• October 26, 2018

    Payment Card Data Found Not To Be Trade Secret Under DTSA

    DENVER — A federal judge in Colorado on Oct. 24 ruled that two financial institutions failed to sufficiently show that payment card data is a trade secret or that the data has any independent economic value in bringing their Defend Trade Secrets Act (DTSA) claims against fast food restaurant operator Chipotle Mexican Grill Inc. for its role in a massive data breach (Bellwether Community Credit Union, et al. v. Chipotle Mexican Grill Inc., No. 17-1102, D. Colo., 2018 U.S. Dist. LEXIS 182717).

  • October 25, 2018

    Objectors To Google Privacy Cy Pres Settlement Inform High Court Of New Ruling

    WASHINGTON, D.C. — Eight days before the scheduled oral argument in a dispute over the fairness of cy pres settlements in class actions, two objectors to the settlement in a privacy lawsuit against Google LLC filed a supplemental brief with the U.S. Supreme Court on Oct. 23, reporting a recent Ninth Circuit U.S. Court of Appeals ruling that they say demonstrates “the pernicious affects” such settlements can have (Theodore H. Frank, et al. v. Paloma Gaos, et al., No. 17-961, U.S. Sup.).

  • October 25, 2018

    AT&T Moves To Dismiss Complaint Over Cellphone Hack And Cryptocurrency Theft

    LOS ANGELES — AT&T Inc. seeks dismissal of a 16-count complaint in which one of its customers attempts to hold the cellular provider responsible for the theft of almost $24 million in cryptocurrency via hacking of his cellphone, arguing in an Oct. 22 motion in California federal court that the plaintiff “falls far short of stating a claim against” it under any of his theories (Michael Terpin v. AT&T Inc., et al., No. 2:18-cv-06975, C.D. Calif.).

  • October 24, 2018

    Judge Dismisses Privacy, Negligence Claims Over Theft Of Data From Escrow Agent

    CHICAGO — Mostly granting an escrow agent’s motion to dismiss a lawsuit over a hacking incident that exposed a customer’s personal information, an Illinois federal judge on Oct. 16 found that the plaintiff did not allege any intentional disclosure or negligent misrepresentation by the agent (Robert Douglas White v. Citywide Title Corp., et al., No. 1:18-cv-02086, N.D. Ill., 2018 U.S. Dist. LEXIS 177834).

  • October 24, 2018

    Google Says Smartphone Data Collection Suit Must Fail Because Of User Consent

    SAN FRANCISCO — An iPhone user suing Google LLC for collecting location information from his device consented to such collection when he opted to use Google’s services, the tech giant tells a California federal court in an Oct. 22 motion, seeking dismissal of privacy claims against it as a matter of law (Napoleon Patacsil v. Google Inc., No. 3:18-cv-05062, N.D. Calif.).

  • October 23, 2018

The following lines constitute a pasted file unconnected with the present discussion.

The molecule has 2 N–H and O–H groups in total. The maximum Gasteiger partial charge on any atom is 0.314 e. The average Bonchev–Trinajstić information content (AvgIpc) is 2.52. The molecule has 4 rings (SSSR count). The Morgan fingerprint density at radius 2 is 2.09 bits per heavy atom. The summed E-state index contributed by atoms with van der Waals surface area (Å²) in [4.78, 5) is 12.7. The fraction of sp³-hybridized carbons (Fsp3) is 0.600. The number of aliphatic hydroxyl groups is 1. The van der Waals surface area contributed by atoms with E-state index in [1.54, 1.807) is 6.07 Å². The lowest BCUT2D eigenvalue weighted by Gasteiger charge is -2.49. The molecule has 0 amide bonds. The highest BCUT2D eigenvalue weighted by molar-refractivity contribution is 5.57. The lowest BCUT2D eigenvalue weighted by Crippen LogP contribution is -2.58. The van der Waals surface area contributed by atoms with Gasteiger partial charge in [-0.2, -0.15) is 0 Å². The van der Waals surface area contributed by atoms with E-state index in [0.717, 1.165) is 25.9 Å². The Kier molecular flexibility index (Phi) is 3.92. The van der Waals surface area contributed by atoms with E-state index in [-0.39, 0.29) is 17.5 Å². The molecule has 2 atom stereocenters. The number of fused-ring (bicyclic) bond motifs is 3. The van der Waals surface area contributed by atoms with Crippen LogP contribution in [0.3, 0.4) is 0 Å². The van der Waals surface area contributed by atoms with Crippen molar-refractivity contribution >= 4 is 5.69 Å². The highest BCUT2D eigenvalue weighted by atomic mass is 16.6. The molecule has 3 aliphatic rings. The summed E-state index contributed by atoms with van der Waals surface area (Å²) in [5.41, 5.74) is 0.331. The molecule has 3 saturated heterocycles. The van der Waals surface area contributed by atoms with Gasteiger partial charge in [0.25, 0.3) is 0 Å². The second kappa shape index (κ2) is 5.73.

$50 Million Settlement Proposed In Consolidated Yahoo Data Breach Suit

    SAN JOSE, Calif. — In an Oct. 22 motion in California federal court, the plaintiffs in the two-year-old consolidated class action over various data breach and data theft incidents experienced by Yahoo! Inc. seek preliminary approval of a settlement that would establish a $50 million nonreversionary fund (In re:  Yahoo! Inc. Customer Data Security Breach Litigation, No. 5:16-md-02752, N.D. Calif.).

  • October 23, 2018

    Data Breach Whistleblower’s Retaliation Suit Against College Partly Dismissed

    PHOENIX — Finding that a former community college employee did not establish all of the necessary elements to prove that he was terminated for reporting data security violations, an Arizona federal magistrate judge on Oct. 12 partly granted summary judgment in favor of the school, while partly ruling for the employee on defamation and due process claims and deeming a jury determination necessary to resolve disputed factual elements (Miguel Corzo v. Maricopa County Community College District, et al., No. 2:15-cv-02552, D. Ariz., 2018 U.S. Dist. LEXIS 174967).

  • October 23, 2018

    CMS Reports 75,000 Healthcare.gov Users’ Files Accessed In Data Breach

    BALTIMORE — The U.S. Centers for Medicare & Medicaid Services (CMS) announced Oct. 19 that it discovered “anomalous activity” in one of the portals of HealthCare.gov, which is the website through which Americans can obtain health insurance, per the Patient Protection and Affordable Care Act (ACA), 111 P.L. 148,124 Stat. 119. 

  • October 22, 2018

    9th Circuit Dismisses, Remands Appeal Over Warrant For Google Foreign-Stored Emails

    SAN FRANCISCO — In light of a relevant U.S. Supreme Court ruling and newly enacted legislation, a Ninth Circuit U.S. Court of Appeals panel on Oct. 18 granted a motion by Google LLC to dismiss and remand its appeal of a ruling that required it to comply with a governmental warrant seeking production of user emails stored in foreign servers (In re:  Search of Content That is Stored at Premises Controlled by Google, No. 17-17393, 9th Cir., 2018 U.S. App. LEXIS 29450).

  • October 19, 2018

    Uber Drivers Defend Negligence Suit Over Data Breach To 9th Circuit

    SAN FRANCISCO — In an Oct. 17 appellant brief, two former drivers with Uber Technologies Inc. tell the Ninth Circuit U.S. Court of Appeals that their putative class action over the ride-sharing company’s 2014 data breach was improperly dismissed, arguing that they sufficiently alleged injuries sustained by hackers’ theft of their personally identifiable information (PII) (Sasha Antman, et al. v. Uber Technologies Inc. No. 18-16100, 9th Cir.).

Can't find the article you're looking for? Click here to search the Mealey's Data Privacy archive.